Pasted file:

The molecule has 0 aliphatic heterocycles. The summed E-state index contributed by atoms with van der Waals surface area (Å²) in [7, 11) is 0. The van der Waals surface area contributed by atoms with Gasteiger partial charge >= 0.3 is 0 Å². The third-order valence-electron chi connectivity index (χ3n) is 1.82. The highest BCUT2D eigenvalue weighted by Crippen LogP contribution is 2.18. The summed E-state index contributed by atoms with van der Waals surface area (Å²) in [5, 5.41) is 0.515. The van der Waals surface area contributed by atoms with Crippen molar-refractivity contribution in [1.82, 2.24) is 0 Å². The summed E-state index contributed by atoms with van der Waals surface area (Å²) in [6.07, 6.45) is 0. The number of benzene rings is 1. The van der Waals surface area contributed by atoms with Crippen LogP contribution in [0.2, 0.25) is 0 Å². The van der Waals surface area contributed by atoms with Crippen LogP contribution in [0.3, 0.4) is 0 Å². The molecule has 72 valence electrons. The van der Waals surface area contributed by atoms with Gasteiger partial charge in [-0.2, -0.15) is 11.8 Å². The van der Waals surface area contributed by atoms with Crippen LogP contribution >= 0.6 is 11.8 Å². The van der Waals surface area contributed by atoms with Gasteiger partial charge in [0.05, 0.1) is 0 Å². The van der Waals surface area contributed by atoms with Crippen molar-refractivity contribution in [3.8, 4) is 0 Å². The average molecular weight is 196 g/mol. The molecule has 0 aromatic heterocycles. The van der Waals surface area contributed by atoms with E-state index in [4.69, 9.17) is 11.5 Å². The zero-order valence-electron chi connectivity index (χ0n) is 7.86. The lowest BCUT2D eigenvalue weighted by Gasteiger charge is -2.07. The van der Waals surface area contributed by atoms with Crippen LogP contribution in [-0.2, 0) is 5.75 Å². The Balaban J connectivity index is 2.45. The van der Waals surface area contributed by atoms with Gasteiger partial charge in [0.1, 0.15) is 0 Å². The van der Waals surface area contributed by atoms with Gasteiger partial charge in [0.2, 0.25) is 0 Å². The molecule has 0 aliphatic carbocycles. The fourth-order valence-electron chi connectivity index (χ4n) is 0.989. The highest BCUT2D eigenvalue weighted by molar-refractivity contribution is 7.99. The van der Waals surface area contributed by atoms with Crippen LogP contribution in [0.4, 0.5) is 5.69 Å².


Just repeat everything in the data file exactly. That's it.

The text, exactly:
The molecule has 0 aliphatic heterocycles. The summed E-state index contributed by atoms with van der Waals surface area (Å²) in [7, 11) is 0. The van der Waals surface area contributed by atoms with Gasteiger partial charge >= 0.3 is 0 Å². The third-order valence-electron chi connectivity index (χ3n) is 1.82. The highest BCUT2D eigenvalue weighted by Crippen LogP contribution is 2.18. The summed E-state index contributed by atoms with van der Waals surface area (Å²) in [5, 5.41) is 0.515. The van der Waals surface area contributed by atoms with Crippen molar-refractivity contribution in [1.82, 2.24) is 0 Å². The summed E-state index contributed by atoms with van der Waals surface area (Å²) in [6.07, 6.45) is 0. The number of benzene rings is 1. The van der Waals surface area contributed by atoms with Crippen LogP contribution in [0.2, 0.25) is 0 Å². The van der Waals surface area contributed by atoms with Crippen LogP contribution in [0.3, 0.4) is 0 Å². The molecule has 72 valence electrons. The van der Waals surface area contributed by atoms with Gasteiger partial charge in [-0.2, -0.15) is 11.8 Å². The van der Waals surface area contributed by atoms with Crippen LogP contribution >= 0.6 is 11.8 Å². The van der Waals surface area contributed by atoms with Gasteiger partial charge in [0.05, 0.1) is 0 Å². The van der Waals surface area contributed by atoms with Crippen molar-refractivity contribution in [3.8, 4) is 0 Å². The average molecular weight is 196 g/mol. The molecule has 0 aromatic heterocycles. The van der Waals surface area contributed by atoms with E-state index in [4.69, 9.17) is 11.5 Å². The zero-order valence-electron chi connectivity index (χ0n) is 7.86. The lowest BCUT2D eigenvalue weighted by Gasteiger charge is -2.07. The van der Waals surface area contributed by atoms with Crippen LogP contribution in [-0.2, 0) is 5.75 Å². The Balaban J connectivity index is 2.45. The van der Waals surface area contributed by atoms with Gasteiger partial charge in [0.1, 0.15) is 0 Å². The van der Waals surface area contributed by atoms with Gasteiger partial charge in [0.2, 0.25) is 0 Å². The molecule has 0 aliphatic carbocycles. The fourth-order valence-electron chi connectivity index (χ4n) is 0.989. The highest BCUT2D eigenvalue weighted by molar-refractivity contribution is 7.99. The van der Waals surface area contributed by atoms with Crippen LogP contribution in [0.4, 0.5) is 5.69 Å².